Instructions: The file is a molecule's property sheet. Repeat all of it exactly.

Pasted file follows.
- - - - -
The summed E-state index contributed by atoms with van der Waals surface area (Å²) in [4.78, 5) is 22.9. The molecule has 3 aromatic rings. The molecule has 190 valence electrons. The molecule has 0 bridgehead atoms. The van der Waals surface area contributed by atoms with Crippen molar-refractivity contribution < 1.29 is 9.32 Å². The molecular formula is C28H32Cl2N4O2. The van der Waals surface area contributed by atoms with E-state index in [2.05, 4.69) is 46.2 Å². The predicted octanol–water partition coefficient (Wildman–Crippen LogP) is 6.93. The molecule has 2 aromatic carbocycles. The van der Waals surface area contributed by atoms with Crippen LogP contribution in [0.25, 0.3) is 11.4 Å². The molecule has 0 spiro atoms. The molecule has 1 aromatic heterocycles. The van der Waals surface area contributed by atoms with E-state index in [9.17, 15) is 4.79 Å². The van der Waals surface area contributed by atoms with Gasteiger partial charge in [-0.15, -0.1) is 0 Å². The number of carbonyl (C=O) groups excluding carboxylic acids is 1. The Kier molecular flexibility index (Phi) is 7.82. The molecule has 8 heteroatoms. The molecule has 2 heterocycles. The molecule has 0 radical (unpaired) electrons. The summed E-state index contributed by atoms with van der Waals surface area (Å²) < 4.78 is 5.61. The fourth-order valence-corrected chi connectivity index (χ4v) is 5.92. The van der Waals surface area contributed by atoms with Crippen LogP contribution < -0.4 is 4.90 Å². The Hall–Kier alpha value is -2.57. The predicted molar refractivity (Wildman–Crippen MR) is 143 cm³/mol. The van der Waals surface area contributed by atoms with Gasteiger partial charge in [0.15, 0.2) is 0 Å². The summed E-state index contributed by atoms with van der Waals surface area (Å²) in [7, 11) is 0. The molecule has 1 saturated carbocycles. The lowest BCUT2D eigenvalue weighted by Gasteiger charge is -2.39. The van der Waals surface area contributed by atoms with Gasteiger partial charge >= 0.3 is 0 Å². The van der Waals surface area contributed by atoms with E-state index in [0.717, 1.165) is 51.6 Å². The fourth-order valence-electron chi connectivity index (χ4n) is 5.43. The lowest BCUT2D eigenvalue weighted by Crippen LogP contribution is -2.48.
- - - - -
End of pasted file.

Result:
The summed E-state index contributed by atoms with van der Waals surface area (Å²) in [4.78, 5) is 22.9. The molecule has 3 aromatic rings. The molecule has 190 valence electrons. The molecule has 0 bridgehead atoms. The van der Waals surface area contributed by atoms with Crippen molar-refractivity contribution < 1.29 is 9.32 Å². The molecular formula is C28H32Cl2N4O2. The van der Waals surface area contributed by atoms with E-state index in [2.05, 4.69) is 46.2 Å². The predicted octanol–water partition coefficient (Wildman–Crippen LogP) is 6.93. The molecule has 2 aromatic carbocycles. The van der Waals surface area contributed by atoms with Crippen LogP contribution in [0.25, 0.3) is 11.4 Å². The molecule has 0 spiro atoms. The molecule has 1 aromatic heterocycles. The van der Waals surface area contributed by atoms with E-state index in [9.17, 15) is 4.79 Å². The van der Waals surface area contributed by atoms with Gasteiger partial charge in [-0.15, -0.1) is 0 Å². The number of carbonyl (C=O) groups excluding carboxylic acids is 1. The Kier molecular flexibility index (Phi) is 7.82. The molecule has 8 heteroatoms. The molecule has 2 heterocycles. The molecule has 0 radical (unpaired) electrons. The summed E-state index contributed by atoms with van der Waals surface area (Å²) < 4.78 is 5.61. The fourth-order valence-corrected chi connectivity index (χ4v) is 5.92. The van der Waals surface area contributed by atoms with Crippen LogP contribution < -0.4 is 4.90 Å². The Hall–Kier alpha value is -2.57. The predicted molar refractivity (Wildman–Crippen MR) is 143 cm³/mol. The van der Waals surface area contributed by atoms with Gasteiger partial charge in [0.15, 0.2) is 0 Å². The summed E-state index contributed by atoms with van der Waals surface area (Å²) in [7, 11) is 0. The molecule has 1 saturated carbocycles. The lowest BCUT2D eigenvalue weighted by Gasteiger charge is -2.39. The van der Waals surface area contributed by atoms with Gasteiger partial charge >= 0.3 is 0 Å². The van der Waals surface area contributed by atoms with E-state index in [0.717, 1.165) is 51.6 Å². The fourth-order valence-electron chi connectivity index (χ4n) is 5.43. The lowest BCUT2D eigenvalue weighted by Crippen LogP contribution is -2.48.